The video shows some convincing and exciting insights in the hack. From an infected webbrowser the scientists install malicious software on a cell phone using the browser version of Google Playstore, thereby enabling all sorts of abuse on the phone. In the video you see some very alarming demonstrations and scenario's: abuse of Paypal-accounts, the option of reading SMS-messages, e-mails, etc.
The issue exists because of the tight integration between all Google services, from Gmail to Play Store, and that extends to Android devices. This integration is based on the fact that all Google services are bound to one Google account. The scientists show that using a stolen gmail account, an attacker could upload malicious software to an Android device using only the play store web front end, without touching the device itself. The user takes action on behalf of the attacker, by activating the malware, thereby opening up the device for the attacker.
The scientists end their performance with the statement that you should build security into a product, instead of building security on. This statement stems from their claim that they reported the issue to Google, but that they never got a reply. Anyway, all major Dutch media posted the item as well, Android is a big risk.
If I were a scientist or a journalist, I would check the facts before posting these statements and ask some questions first. My Questions would look like this:
How does a Google account get hacked?
The scientists claim that a Man in the Browser attack could be used, but they never say how, when and why. I believe it could be done, but the first conclusion must be: this Hole, or whatever it is they found, can only be done if a google account is stolen, by whatever means. This clearly is not an Android problem. If a Google account is stolen, there are more problems than just uploading malware.How does the malware get installed on an Android device?
But when you think further, the first and foremost issue is the fact that if a browser gets infected with evil code, an attacker controls that browser (and sometimes more) which means that people who use online banking, Paypal, read their e-mail through a browser or shop online can expect an attacker to harvest all data. And yes ... obviously use all sorts of logins for evil purposes: Twitter, Facebook, Microsoft and of course Google. This isn't new. Investigative journalist Brenno de Winter (@brenno) demonstrated this a year ago and he explained how you can abuse such a weakness. In his case he used a KLM-domain that the company had forgotten [http://www.nu.nl/internet/3733033/vergeten-klm-domein-opende-weg-phishing.html] (Dutch). The server the domain name pointed to, was vulnereable to all sorts of attacks. This way an attacker could install webpages filled with malware, make look-alike (phishing) websites, etc. Using freely available tools the journalist created a fake Google-loginpage to harvest credentials or use the credentials that the malware harvests. Then he installed Cerberus App [http://www.cerbereusapp.com/] on the Android device. With this software you can control the phone, read SMS-messages, record audio, record video, take pictures and even worse: you can hide the app from the drawer. So the user won't notice he is being spied on. This looks remarkably like the new leak by the scientists. New? No way. Science? No way. Is this an Android, or Google issue? No way.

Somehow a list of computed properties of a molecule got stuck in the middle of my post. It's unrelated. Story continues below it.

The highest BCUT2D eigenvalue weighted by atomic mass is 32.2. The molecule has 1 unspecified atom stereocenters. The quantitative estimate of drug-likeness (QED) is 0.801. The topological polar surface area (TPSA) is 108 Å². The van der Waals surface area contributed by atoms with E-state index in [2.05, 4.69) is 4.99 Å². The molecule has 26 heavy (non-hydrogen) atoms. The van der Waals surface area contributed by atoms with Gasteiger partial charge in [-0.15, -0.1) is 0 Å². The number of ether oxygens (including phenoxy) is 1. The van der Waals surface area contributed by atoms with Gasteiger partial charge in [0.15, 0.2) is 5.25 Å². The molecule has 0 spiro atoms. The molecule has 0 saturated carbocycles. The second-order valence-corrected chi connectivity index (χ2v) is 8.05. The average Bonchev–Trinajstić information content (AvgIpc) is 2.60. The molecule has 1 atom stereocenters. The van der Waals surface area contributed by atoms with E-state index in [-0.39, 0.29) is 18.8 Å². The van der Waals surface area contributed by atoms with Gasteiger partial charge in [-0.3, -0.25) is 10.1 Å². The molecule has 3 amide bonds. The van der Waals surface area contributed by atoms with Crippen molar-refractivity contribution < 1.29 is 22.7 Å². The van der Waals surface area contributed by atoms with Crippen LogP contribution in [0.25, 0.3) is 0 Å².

The scientists claim that you can install malware on an Android device using Google Play services. This clearly is not the case. There is (almost) no malware on the Play store. Google security controls towards Play Store are so strong, that malicious software can hardly be published. Repackaging regular software with a malicious load and uploading it to Google Play store is not feasible.
So, no Android issue here either.Will Android users activate software on their device?
Who knows. People are curious and not always security aware, they might just install malware. For an atacker to create a business case for this scenario is not realistic.
But again, this is not an Android issue, as all phishing tests prove.How is the tight integration on other platforms?
Microsoft and Apple use the same kind of integration on Windows Phone and iOS. I have no experience with those platforms. The differentiator is that these platforms don't have remote push of apps. The vulnerability may be different from Android.
This Android feature could be a risk.Is there no work-around, what should end users do to prevent compromising of these leaks?
No idea, science gives no answer... And the journalist doesn't show any hints either.
Did you examine this exploit on your own systems? Because criticising scientists and journalists without evidence is only too easy...
Here I go: I installed a new browser on my Windows PC (in order to be able to act as an attacker).
Next I browsed to play.google.com and behold, all apps are visible.
Next I logged into Play service using my single Google account.
Yes, logged in, almost... the Google two factor authenticator function popped up, reporting it sent a text message to my mobile device...
My bad, I'm not a hacker, I failed miserably. I could not login to google play services without entering the text message on my mobile phone. I could not even push regular software from PlayStore to my device. Oh no, I am not a scientist or journalist, I couldn't replicate the findings, I can't exploit the Android leak as an attacker. Or... is activating 2 factor authentication enough to mitigate the risk?
So, dear scientists and journalists, before posting FUD, please investigate the problem, not the symptom. If you claim that there is a vulnerability (not even a leak), do so from different perspectives. First check the facts. Then check if the issue is new. Then doubt your own findings. That's science. That investigative journalism. If you don't, you just create FUD.
Disclaimer: I'm not an Android user.